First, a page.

Sanding marks from a hand-held random orbital sander were obvious on this wood floor once stain was applied.

Staining a wood floor can reveal sanding marks, like these edger swirls, that aren't necessarily obvious on a natural floor.

When staining, you have to think about how to blend the abrasive patterns in the field with the edges of your wood floor.

In my last post, we talked about the risks of rushing a stain and/or finish job. In my job helping contractors with issues they encounter, I find that the problem with rushing sometimes starts even before the stain or finish: They take shortcuts with their sanding sequence—with disastrous results.

There are a couple examples that stick out in my mind. One contractor called me and claimed that our penetrating finish (what most people in the industry call our stain) caused swirls on his floor. He was mad! After talking with him, I explained the most common cause for swirls is improper sanding sequence or stopping at too low of a grit. He told me he had stopped at 60 with his edger and that he had 20 years of experience, but he had never seen this before. He then explained that he had only done natural jobs up to this point in his career. I encouraged him to get proper training on his sanding technique to have future success with our products.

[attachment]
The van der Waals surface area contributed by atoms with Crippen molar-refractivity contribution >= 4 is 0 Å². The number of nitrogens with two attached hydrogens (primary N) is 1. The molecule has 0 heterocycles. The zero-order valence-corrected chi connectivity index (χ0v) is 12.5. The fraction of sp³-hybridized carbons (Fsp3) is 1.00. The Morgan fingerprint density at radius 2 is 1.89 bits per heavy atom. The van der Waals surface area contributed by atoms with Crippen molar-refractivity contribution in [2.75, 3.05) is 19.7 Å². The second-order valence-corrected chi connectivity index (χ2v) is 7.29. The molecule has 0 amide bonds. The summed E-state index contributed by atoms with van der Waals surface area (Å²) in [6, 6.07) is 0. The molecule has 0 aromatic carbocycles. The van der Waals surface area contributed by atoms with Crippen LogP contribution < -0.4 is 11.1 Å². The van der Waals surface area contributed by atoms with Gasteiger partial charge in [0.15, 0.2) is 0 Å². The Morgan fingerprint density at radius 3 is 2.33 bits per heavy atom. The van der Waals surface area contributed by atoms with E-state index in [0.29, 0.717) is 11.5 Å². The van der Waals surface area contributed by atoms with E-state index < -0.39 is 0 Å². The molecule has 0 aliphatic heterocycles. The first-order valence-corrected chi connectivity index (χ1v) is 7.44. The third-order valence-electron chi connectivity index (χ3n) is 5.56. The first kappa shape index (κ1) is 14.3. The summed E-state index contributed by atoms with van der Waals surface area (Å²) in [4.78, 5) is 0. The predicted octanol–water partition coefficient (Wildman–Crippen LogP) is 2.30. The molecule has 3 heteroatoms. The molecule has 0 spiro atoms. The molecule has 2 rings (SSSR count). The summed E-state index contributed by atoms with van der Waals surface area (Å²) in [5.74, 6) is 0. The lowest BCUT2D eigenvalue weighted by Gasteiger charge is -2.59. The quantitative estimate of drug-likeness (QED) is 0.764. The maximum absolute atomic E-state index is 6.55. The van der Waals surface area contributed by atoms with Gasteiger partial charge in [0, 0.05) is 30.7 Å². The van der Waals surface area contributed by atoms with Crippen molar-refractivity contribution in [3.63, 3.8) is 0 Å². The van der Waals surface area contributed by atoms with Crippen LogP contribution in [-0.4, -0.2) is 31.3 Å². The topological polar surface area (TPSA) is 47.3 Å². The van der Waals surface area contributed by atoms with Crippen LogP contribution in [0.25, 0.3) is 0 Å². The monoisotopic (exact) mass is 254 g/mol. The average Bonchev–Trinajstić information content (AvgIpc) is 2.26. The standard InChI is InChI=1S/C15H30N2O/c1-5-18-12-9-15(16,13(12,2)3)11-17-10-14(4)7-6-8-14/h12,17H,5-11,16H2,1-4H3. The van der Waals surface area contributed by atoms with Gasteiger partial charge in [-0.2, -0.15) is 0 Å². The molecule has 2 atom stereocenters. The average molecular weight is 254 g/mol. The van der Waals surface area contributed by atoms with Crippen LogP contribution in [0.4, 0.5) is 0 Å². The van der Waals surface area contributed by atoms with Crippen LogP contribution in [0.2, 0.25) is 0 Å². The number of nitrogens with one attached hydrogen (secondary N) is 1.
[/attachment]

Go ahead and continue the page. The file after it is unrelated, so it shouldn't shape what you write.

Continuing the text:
That call is a perfect example of how stain highlights your sanding job. Sanding practices you can get away with on a natural floor suddenly look terrible under the magnifying lens that is stain. Bad big machine technique, bad edger technique, bad buffing … you can see issues with any step in the sanding once you put stain on the floor.

On another call, a guy called and said the stain itself was bad because it was lighter around the edges than it was in the middle — what most people in the industry call a "halo". He said he had 20 years of experience and had never seen that before. I talked with him about his process, and he had stopped with the big machine at 60 but edged the floor with 100. Haloing is typically caused by the edges being sanded smoother than the middle, as it was in this scenario, although even with the same grit, you can get a halo due to the difference in the movement of a spinning disc and a belt.

Even when you aren't staining, taking shortcuts on a sanding job can create problems aside from just aesthetics, including premature wear of the finish. If you skip too many grits in your sanding sequence, you leave peaks and valleys in your floor, and there isn't enough finish on the peaks. No matter what, sooner or later, most pros learn that taking shortcuts with sanding just isn't worth it.

Toby Merrill is contractor specialist for Cleveland-based DuraSeal.